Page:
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Go Back   SailNet Community > On Board > Boat Review and Purchase Forum
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  #1  
Old 06-09-2002
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Where to go from here

Size does matter! My wife and I are looking for a boat. As beginners, some have told us we should go for small (19-25 ft.) I want to skip the in-between and go for at least a 28 ft. We have been learning on 17 ft. day sailers. Judging my past experience, when I have gone from small to large, one step at a time, I have reflected that I should have just gone to the larger. This is based on my experience with motorcycles and cars.
Am I judgmentally impaired by wanting to go a 28 ft. right away?
Spending the extra time and money on a smaller boat, before going to the size I really want, just doesn''t seem to make sense to me. I''m asking you to draw on your experience and give me your feedback.
Thanks
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  #2  
Old 06-09-2002
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Where to go from here

You''re absolutely right, it won''t take long at all for you to adjust to the differences of handling a larger boat, just the cost of upkeep.
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  #3  
Old 06-09-2002
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Where to go from here

The answer somewhat depends on what you how important it is to you to become a skilled sailor. The thing about sailing is that you can enjoy being out on the water even if you have almost no skills at all. For some merely being able to take a boat and get back is a high enough level of skill for them. I know sailors who love the water and have made great distant passages but who really do not understand basic sail trim and boat handling. Others prefer to develop a high level of skill at boat handling and sail trimming. In a general sense there is nothing inherently wrong with either approach.

But if you fall in the category where developing a high level of sailing skill is important to you, then it is very hard to develop these skills on a bigger boat. To me a 28 footer (and of course it greatly depends on the particular 28 footer) is about the outer threshold where one can really feel and understand the basics easily. As a boat gets larger more mechanical advantage is required and, with size, you become more isolated from the actual forces at play.

Having taught a lot of folks to sail over the years I generally find it easiest to teach adults in light, responsive, tiller steered, keel boats under 25 or so feet in length. If you buy your first boat carefully,and take care of her, you should be able to resell her in a couple years for pretty much what you have in her.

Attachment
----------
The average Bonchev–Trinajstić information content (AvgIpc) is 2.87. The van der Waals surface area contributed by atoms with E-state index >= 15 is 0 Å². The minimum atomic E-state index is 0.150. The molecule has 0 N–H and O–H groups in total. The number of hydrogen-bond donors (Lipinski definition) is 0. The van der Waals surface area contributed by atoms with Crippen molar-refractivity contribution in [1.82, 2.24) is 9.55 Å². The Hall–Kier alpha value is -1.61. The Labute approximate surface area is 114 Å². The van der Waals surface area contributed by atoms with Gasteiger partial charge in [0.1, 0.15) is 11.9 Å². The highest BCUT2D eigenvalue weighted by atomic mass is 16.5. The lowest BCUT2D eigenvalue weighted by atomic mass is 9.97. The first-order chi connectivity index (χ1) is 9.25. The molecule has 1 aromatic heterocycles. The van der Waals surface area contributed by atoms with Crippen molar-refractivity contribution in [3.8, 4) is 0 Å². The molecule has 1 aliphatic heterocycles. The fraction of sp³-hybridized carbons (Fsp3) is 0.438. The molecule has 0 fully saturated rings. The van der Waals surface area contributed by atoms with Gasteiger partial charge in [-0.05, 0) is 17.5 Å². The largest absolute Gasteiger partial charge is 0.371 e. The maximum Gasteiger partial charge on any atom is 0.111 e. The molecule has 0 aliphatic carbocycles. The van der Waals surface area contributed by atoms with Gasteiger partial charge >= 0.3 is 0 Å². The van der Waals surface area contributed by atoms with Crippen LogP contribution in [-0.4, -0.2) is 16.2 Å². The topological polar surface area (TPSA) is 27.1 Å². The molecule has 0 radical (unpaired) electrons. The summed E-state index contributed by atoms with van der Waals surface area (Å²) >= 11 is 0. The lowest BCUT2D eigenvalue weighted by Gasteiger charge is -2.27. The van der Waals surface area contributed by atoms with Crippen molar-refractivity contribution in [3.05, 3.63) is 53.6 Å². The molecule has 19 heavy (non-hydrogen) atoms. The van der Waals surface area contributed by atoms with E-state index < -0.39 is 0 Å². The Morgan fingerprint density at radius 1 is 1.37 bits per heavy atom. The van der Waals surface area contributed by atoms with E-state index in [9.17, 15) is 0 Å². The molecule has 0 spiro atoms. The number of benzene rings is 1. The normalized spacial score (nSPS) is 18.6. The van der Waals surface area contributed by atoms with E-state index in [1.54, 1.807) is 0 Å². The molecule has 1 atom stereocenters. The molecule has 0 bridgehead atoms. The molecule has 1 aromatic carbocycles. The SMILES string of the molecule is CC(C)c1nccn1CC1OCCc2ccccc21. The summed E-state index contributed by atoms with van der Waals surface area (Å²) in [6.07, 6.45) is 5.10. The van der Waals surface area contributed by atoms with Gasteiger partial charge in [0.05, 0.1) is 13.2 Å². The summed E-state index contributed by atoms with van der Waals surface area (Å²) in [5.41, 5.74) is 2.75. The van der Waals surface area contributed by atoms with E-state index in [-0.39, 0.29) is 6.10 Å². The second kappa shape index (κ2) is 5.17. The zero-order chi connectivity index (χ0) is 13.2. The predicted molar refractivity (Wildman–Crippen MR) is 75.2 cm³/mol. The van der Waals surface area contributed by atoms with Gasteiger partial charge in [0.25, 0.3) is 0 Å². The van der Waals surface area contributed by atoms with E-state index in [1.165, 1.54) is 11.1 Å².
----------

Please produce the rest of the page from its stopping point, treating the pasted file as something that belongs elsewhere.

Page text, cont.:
Respectfully,
Jeff
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  #4  
Old 06-10-2002
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Where to go from here

I guess my experence and mistakes make me competent to answer this question.

My wife was the sailor in the family, just small stuff, sun fish etc., She convinced me to charter on Lake Erie with a husband and wife captain and crew team. The means behind her madness was that I may like it, give up on the new car and buy a sail boat. We sailed in late Oct., had snow, water spouts, gale winds, you name it. I loved it. By the end of the week we were sailing to different places looking at boats. Buy the end of the week we had purchased a 28 foot Newport., my wife wanted a self- righting boat so we thought 28 was not too big, yet not too small. after all were learning on a 41 footer that week,28 looked pretty small.

Now my sailing experience and training amounted to what I had learned that week, which was quite allot I might add, but not enough. The winterizing, spring launch, stepping and unstepping the mast is a story in itself which I won''t go into. Over the winter we took a Coast Guard boating safety course and read. One thing about reading, with out the experience most things just don''t make sense or the impact that real life does. You can''t feel the force of an uncontrolled jibe in a book. Any way the following spring we launched and went sailing. My wife and I were pleased at our forward motion, speeding along happy as clams when the folks we had sailed with in Oct. came along side and kept yelling at us "topping lift". Once we figured out what they were saying we looked at each other and said, "what''s a topping lift?". The boat was sailing just fine?? To make a long story short what we didn;t know was dangerous. We sailed that 28 footer for about three years did ok getting from one place to another in and out of the slip. Learned a heck of allot. Thought we knew how to sail, but were very lucky, we never incountered realy heavy weather.